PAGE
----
People stricken with severe brain illnesses do not belong in  jails. Disability Rights as usual missing the big picture –  blaming the jails for not providing appropriate medical treatment instead of advocating for sustained care  they need so they  are not arrested for  crimes due to  symptoms of their illness. 


KQED’s Lisa Pickoff-White and Julie Small recently reported that conditions the DRC report found in Sonoma County’s main jail are a reflection of what mental health experts say is a disturbing reality nationwide: After decades spent “deinstitutionalizing” the mentally ill — removing them from settings like state hospitals in favor of community mental health facilities that have rarely been adequately funded — correctional facilities are now de facto treatment centers for those suffering from acute psychiatric disorders.

A 2010 study found that in California, nearly four times as many mentally ill people were in jails and prisons than in hospitals.

The report, produced by the National Sheriffs’ Association and Treatment Advocacy Center, said that “in historical perspective, we have returned to the early 19th century, when mentally ill persons filled our jails and prisons.”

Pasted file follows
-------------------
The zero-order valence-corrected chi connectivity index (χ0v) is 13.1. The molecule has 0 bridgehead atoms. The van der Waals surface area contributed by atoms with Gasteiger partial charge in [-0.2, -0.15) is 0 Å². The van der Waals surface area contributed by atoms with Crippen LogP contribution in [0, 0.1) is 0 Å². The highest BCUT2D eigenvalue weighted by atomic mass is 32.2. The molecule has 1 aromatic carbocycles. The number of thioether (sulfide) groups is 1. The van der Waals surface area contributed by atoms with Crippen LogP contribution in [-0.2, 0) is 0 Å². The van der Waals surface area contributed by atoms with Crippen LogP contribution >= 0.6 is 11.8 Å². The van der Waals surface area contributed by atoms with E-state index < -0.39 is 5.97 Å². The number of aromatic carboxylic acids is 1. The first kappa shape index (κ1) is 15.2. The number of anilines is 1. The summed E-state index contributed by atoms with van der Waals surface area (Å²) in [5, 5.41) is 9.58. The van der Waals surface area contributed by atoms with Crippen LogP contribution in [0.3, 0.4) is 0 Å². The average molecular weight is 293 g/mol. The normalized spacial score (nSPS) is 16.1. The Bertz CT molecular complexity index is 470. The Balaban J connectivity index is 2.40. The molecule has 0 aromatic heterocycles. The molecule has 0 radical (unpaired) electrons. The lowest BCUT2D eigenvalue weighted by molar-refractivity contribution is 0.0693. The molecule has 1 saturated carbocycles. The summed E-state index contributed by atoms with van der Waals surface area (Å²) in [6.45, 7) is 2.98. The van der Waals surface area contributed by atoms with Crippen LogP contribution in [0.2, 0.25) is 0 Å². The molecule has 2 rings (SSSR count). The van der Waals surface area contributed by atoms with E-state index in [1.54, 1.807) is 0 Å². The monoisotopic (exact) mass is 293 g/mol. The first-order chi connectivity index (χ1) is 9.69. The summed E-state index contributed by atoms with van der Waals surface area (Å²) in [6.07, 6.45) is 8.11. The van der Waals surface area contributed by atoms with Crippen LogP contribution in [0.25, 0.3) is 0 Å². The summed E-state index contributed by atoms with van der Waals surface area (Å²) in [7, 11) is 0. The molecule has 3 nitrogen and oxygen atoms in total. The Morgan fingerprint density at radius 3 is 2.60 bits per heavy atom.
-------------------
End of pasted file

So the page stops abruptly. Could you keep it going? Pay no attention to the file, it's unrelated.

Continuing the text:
Experts say conditions like those in Sonoma County show jails are simply the wrong place to treat the mentally ill.

KQED reports:

Two Deaths In One Jail In One Month: How Are We Treating Mentally Ill Inmates?

Read the DRC report:



  1. Disability Rights is missing the big picture here. Why are those with severe mental illness ending up in jail instead of in therapeutic settings where medication and therapy could be more competently managed than in a correctional institution? Its not surprising that Disability Rights focuses on the issue of overmedication instead, since they share responsibility for the deplorable incarceration of the mentally ill. The lawyers at Disability Rights file lawsuits to thwart programs that would provide timely medical interventions to those experiencing psychiatric crisis, virtually guaranteeing that they will end up in our jails and prisons. They oppose mandated treatment in the name of civil liberties, despite the fact that far too often the result of withheld treatment is the loss of all liberty. Those with untreated schizophrenia, bipolar, and other psychotic disorders, while in the grip of paranoia or delusional thinking, are often unable to self direct their own care. When they refuse voluntary treatment and are left to deteriorate until they reach crisis, there are no beds in psychiatric hospitals where they can receive appropriate medical care. Doctors routinely tell family members to try to have their family members arrested because that is the only way they might get some treatment. When Prop 63 was passed, DR sued the state to prevent any of the revenue to be used for Laura’s Law, which creates outpatient programs to provide treatment in the community for those who are badly deteriorating and refusing voluntary treatment. Having an illness is not a crime. Leaving those with disabilities to sicken on the streets with police rather than doctors to respond to their crises is the real crime.


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